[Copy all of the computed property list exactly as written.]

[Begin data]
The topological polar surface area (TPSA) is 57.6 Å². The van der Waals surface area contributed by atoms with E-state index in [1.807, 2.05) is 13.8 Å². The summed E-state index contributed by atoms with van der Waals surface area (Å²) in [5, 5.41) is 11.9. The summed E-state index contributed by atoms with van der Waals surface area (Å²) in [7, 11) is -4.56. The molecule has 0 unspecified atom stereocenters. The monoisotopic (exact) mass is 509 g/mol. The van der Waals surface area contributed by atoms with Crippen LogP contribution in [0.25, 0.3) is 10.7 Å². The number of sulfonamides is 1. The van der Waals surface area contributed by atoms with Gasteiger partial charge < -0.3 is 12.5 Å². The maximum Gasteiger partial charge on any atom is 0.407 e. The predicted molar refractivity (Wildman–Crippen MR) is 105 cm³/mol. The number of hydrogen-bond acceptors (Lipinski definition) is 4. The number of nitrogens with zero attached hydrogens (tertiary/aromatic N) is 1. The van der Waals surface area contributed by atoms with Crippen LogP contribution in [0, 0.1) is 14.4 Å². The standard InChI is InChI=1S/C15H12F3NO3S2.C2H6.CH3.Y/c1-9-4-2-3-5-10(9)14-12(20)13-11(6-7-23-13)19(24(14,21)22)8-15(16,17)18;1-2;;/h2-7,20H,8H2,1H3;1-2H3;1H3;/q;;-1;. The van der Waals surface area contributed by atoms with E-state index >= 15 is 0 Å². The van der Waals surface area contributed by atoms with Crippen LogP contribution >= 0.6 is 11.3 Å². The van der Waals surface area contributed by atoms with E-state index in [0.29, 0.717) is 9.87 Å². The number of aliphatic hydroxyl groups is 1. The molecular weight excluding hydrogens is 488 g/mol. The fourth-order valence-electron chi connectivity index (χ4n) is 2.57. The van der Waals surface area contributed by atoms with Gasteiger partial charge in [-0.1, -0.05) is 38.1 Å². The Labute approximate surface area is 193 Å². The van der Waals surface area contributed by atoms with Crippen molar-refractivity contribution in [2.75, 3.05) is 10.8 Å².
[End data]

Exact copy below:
The topological polar surface area (TPSA) is 57.6 Å². The van der Waals surface area contributed by atoms with E-state index in [1.807, 2.05) is 13.8 Å². The summed E-state index contributed by atoms with van der Waals surface area (Å²) in [5, 5.41) is 11.9. The summed E-state index contributed by atoms with van der Waals surface area (Å²) in [7, 11) is -4.56. The molecule has 0 unspecified atom stereocenters. The monoisotopic (exact) mass is 509 g/mol. The van der Waals surface area contributed by atoms with Crippen LogP contribution in [0.25, 0.3) is 10.7 Å². The number of sulfonamides is 1. The van der Waals surface area contributed by atoms with Gasteiger partial charge < -0.3 is 12.5 Å². The maximum Gasteiger partial charge on any atom is 0.407 e. The predicted molar refractivity (Wildman–Crippen MR) is 105 cm³/mol. The number of hydrogen-bond acceptors (Lipinski definition) is 4. The number of nitrogens with zero attached hydrogens (tertiary/aromatic N) is 1. The van der Waals surface area contributed by atoms with Crippen LogP contribution in [0, 0.1) is 14.4 Å². The standard InChI is InChI=1S/C15H12F3NO3S2.C2H6.CH3.Y/c1-9-4-2-3-5-10(9)14-12(20)13-11(6-7-23-13)19(24(14,21)22)8-15(16,17)18;1-2;;/h2-7,20H,8H2,1H3;1-2H3;1H3;/q;;-1;. The van der Waals surface area contributed by atoms with E-state index >= 15 is 0 Å². The van der Waals surface area contributed by atoms with Crippen LogP contribution >= 0.6 is 11.3 Å². The van der Waals surface area contributed by atoms with E-state index in [0.29, 0.717) is 9.87 Å². The number of aliphatic hydroxyl groups is 1. The molecular weight excluding hydrogens is 488 g/mol. The fourth-order valence-electron chi connectivity index (χ4n) is 2.57. The van der Waals surface area contributed by atoms with Gasteiger partial charge in [-0.1, -0.05) is 38.1 Å². The Labute approximate surface area is 193 Å². The van der Waals surface area contributed by atoms with Crippen molar-refractivity contribution in [2.75, 3.05) is 10.8 Å².